○ Gauss had the solution, but did not find it worth while to publish it
○ Cauchy and Hamilton explicitly were against a geometrical interpretation
Other geometrical interpretations
Abbé Buée 1806
Argand 1806, 1813
Jacques Frédéric Français 1813
Gergonne 1813
François Joseph Servois’s reaction in 1814
no need for a masque géométrique
directed line segments with length a and direction angle α descibed by a function φ (a,α) with certain obvious properties

has these, but there could be more functions
j
j
a

1
(
a
,
a
)
=
ae
Gauss claimed in 1831 that already in 1799 when he published his first proof of the fundamental theorem of algebra he had an understanding of the complex plane
In 1805 he made a drawing in a notebook indicating he worked with the complex plane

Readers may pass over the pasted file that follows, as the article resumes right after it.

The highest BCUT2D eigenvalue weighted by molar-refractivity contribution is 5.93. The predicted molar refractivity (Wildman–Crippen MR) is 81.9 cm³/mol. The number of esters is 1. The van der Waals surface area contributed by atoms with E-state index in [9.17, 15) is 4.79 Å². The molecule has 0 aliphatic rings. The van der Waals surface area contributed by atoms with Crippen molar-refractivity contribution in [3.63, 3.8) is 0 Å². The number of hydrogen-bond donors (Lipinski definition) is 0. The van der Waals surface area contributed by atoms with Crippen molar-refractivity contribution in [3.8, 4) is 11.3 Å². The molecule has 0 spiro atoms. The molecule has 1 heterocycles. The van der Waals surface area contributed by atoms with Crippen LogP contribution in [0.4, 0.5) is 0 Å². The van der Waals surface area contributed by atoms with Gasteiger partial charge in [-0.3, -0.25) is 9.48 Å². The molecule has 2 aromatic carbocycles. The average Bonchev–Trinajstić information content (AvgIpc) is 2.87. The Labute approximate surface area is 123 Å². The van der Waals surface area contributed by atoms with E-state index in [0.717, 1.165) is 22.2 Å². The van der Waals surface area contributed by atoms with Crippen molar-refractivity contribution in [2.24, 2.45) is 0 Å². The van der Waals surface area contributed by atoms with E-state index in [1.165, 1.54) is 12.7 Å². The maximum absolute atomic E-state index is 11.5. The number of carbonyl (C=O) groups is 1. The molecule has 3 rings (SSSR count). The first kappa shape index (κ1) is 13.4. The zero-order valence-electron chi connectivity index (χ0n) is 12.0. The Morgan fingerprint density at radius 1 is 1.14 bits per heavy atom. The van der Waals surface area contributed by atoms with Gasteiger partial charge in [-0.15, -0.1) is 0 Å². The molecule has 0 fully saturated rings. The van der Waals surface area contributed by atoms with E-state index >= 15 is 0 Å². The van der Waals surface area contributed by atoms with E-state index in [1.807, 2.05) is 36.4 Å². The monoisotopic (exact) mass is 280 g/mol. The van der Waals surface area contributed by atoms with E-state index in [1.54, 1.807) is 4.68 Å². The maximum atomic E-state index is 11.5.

A letter to Bessel from 1811 (on “Cauchy integral theorem”) shows a clear understanding of the complex plane
However, he only let the world know about his thoughts about complex numbers in a paper on complex integers published in 1831
Cauchy Cours d’analyse (1821)
an imaginary equation is only a symbolic representation of two equations between real quantities
26 years later he was still of the same opinion. He then wanted to avoid
the torture of finding out what is represented by the symbol , for which the German geometers substitute the letter i
Instead he chose – an interesting for the time – introduction based on equivalence classes of polynomials
[mod ]
when the the two first polynomials have the same remainder after division by the polynomial
He then introduced i, and rewrote the above equation as
j
(
x
)
º
c
(
x
)
w
(
x
)
j
(
i
)
=
c
(
i
)
By 1847 Cauchy had made a large part of his important contributions to complex function theory – without acknowledging the complex plane